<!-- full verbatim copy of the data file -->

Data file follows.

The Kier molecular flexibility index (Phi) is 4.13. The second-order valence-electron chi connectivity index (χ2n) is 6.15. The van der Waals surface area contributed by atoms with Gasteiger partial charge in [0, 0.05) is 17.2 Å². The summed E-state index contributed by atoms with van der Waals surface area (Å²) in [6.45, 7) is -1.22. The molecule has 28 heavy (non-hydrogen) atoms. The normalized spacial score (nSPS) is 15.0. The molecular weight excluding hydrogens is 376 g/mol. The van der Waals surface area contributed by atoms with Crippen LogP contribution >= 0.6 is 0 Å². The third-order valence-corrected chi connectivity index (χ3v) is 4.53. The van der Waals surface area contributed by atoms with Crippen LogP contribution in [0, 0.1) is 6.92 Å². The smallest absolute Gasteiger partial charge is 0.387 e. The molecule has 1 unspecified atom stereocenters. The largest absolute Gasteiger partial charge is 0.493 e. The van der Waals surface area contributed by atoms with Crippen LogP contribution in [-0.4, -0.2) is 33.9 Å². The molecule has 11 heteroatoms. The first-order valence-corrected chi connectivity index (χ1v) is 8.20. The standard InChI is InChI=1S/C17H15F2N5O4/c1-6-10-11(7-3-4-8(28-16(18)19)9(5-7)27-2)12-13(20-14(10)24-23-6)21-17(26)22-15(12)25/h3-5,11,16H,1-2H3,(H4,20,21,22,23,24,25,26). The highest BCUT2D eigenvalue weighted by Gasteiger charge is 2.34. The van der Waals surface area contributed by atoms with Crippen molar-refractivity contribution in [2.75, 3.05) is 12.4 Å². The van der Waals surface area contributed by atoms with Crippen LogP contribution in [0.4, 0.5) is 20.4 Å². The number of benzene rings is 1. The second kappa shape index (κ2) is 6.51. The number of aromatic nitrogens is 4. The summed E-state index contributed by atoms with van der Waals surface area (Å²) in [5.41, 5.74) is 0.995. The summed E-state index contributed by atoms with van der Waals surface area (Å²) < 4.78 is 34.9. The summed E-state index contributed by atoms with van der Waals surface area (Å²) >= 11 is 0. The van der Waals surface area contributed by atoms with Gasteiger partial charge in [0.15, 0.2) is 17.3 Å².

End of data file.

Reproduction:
The Kier molecular flexibility index (Phi) is 4.13. The second-order valence-electron chi connectivity index (χ2n) is 6.15. The van der Waals surface area contributed by atoms with Gasteiger partial charge in [0, 0.05) is 17.2 Å². The summed E-state index contributed by atoms with van der Waals surface area (Å²) in [6.45, 7) is -1.22. The molecule has 28 heavy (non-hydrogen) atoms. The normalized spacial score (nSPS) is 15.0. The molecular weight excluding hydrogens is 376 g/mol. The van der Waals surface area contributed by atoms with Crippen LogP contribution >= 0.6 is 0 Å². The third-order valence-corrected chi connectivity index (χ3v) is 4.53. The van der Waals surface area contributed by atoms with Crippen LogP contribution in [0, 0.1) is 6.92 Å². The smallest absolute Gasteiger partial charge is 0.387 e. The molecule has 1 unspecified atom stereocenters. The largest absolute Gasteiger partial charge is 0.493 e. The van der Waals surface area contributed by atoms with Crippen LogP contribution in [-0.4, -0.2) is 33.9 Å². The molecule has 11 heteroatoms. The first-order valence-corrected chi connectivity index (χ1v) is 8.20. The standard InChI is InChI=1S/C17H15F2N5O4/c1-6-10-11(7-3-4-8(28-16(18)19)9(5-7)27-2)12-13(20-14(10)24-23-6)21-17(26)22-15(12)25/h3-5,11,16H,1-2H3,(H4,20,21,22,23,24,25,26). The highest BCUT2D eigenvalue weighted by Gasteiger charge is 2.34. The van der Waals surface area contributed by atoms with Crippen molar-refractivity contribution in [2.75, 3.05) is 12.4 Å². The van der Waals surface area contributed by atoms with Crippen LogP contribution in [0.4, 0.5) is 20.4 Å². The number of benzene rings is 1. The second kappa shape index (κ2) is 6.51. The number of aromatic nitrogens is 4. The summed E-state index contributed by atoms with van der Waals surface area (Å²) in [5.41, 5.74) is 0.995. The summed E-state index contributed by atoms with van der Waals surface area (Å²) < 4.78 is 34.9. The summed E-state index contributed by atoms with van der Waals surface area (Å²) >= 11 is 0. The van der Waals surface area contributed by atoms with Gasteiger partial charge in [0.15, 0.2) is 17.3 Å².